Here we look at how the method of learning affects what you learn and thus what you play. Then we look at ways of combining learning by ear and from written music.
Hopefully if you are someone who has always learned from written music, this set of tutorials and demonstrations has either given you or reinforced an understanding of why learning by ear might be a good thing, and hopefully you've even tried to learn a couple easy tunes by ear.
If you haven't already, I encourage you to buy some software for slowing down music. If you do it the honest way that will cost some money; but I am confident that if you want to learn by ear you will find it quite worthwhile both in terms of learning more quickly and more accurately and in terms of reduced frustration when learning difficult phrases.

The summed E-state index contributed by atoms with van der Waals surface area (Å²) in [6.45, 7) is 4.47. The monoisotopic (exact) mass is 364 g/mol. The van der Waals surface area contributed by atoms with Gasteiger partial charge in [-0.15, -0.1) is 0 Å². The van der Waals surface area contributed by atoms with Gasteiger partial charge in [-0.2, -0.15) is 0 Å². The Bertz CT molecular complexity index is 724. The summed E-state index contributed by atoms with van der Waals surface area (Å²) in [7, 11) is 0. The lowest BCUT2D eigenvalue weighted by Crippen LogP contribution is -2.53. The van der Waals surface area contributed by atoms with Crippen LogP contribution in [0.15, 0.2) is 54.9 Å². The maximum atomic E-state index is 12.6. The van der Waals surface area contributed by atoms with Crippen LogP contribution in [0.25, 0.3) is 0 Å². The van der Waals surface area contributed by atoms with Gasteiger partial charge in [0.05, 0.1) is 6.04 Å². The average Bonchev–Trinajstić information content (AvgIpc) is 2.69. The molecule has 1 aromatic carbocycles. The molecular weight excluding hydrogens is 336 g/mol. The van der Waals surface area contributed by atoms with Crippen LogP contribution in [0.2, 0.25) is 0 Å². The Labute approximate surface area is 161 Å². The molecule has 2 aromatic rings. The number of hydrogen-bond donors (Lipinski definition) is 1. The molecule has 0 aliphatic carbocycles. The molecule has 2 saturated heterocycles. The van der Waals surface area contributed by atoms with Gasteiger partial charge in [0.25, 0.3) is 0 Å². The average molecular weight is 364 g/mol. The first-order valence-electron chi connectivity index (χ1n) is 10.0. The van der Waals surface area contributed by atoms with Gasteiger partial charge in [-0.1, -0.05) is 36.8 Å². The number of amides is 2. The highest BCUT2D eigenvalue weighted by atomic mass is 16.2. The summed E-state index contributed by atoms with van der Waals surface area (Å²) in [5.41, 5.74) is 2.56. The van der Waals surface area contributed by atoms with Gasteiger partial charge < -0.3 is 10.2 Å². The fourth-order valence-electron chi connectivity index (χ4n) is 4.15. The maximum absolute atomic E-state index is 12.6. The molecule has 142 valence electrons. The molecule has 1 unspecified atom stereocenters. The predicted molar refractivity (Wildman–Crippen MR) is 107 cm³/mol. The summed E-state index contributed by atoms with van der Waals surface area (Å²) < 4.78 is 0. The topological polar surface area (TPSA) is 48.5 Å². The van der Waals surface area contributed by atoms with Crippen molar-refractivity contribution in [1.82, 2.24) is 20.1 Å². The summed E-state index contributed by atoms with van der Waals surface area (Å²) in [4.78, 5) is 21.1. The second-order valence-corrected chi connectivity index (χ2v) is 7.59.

In this section we look at how the method of learning tunes can have a rather profound effect on what you learn, and therefore on how you play. It will affect not just what you learn about the melody, but it will affect your playing style.
Before going on to the next page, you might go back to that comparison between what's in the written music and what's in the music played by any good fiddler.
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Next Page → The Importance of Evidence
Learning Tunes (By Ear & Reading)